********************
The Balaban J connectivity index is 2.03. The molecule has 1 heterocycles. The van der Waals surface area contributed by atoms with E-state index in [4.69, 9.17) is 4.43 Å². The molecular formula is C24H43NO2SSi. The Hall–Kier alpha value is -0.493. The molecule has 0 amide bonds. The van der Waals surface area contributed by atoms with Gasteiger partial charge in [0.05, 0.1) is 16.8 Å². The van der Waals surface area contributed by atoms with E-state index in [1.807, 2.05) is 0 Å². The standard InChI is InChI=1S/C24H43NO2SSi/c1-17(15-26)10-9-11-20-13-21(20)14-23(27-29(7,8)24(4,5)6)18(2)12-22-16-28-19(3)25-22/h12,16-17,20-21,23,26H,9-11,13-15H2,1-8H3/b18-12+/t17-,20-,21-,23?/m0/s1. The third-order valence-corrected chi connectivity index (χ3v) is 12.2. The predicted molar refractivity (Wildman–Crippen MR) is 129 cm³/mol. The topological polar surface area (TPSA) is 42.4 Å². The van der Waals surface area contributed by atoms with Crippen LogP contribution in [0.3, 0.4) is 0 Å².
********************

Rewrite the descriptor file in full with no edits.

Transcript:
The Balaban J connectivity index is 2.03. The molecule has 1 heterocycles. The van der Waals surface area contributed by atoms with E-state index in [4.69, 9.17) is 4.43 Å². The molecular formula is C24H43NO2SSi. The Hall–Kier alpha value is -0.493. The molecule has 0 amide bonds. The van der Waals surface area contributed by atoms with Gasteiger partial charge in [0.05, 0.1) is 16.8 Å². The van der Waals surface area contributed by atoms with E-state index in [1.807, 2.05) is 0 Å². The standard InChI is InChI=1S/C24H43NO2SSi/c1-17(15-26)10-9-11-20-13-21(20)14-23(27-29(7,8)24(4,5)6)18(2)12-22-16-28-19(3)25-22/h12,16-17,20-21,23,26H,9-11,13-15H2,1-8H3/b18-12+/t17-,20-,21-,23?/m0/s1. The third-order valence-corrected chi connectivity index (χ3v) is 12.2. The predicted molar refractivity (Wildman–Crippen MR) is 129 cm³/mol. The topological polar surface area (TPSA) is 42.4 Å². The van der Waals surface area contributed by atoms with Crippen LogP contribution in [0.3, 0.4) is 0 Å².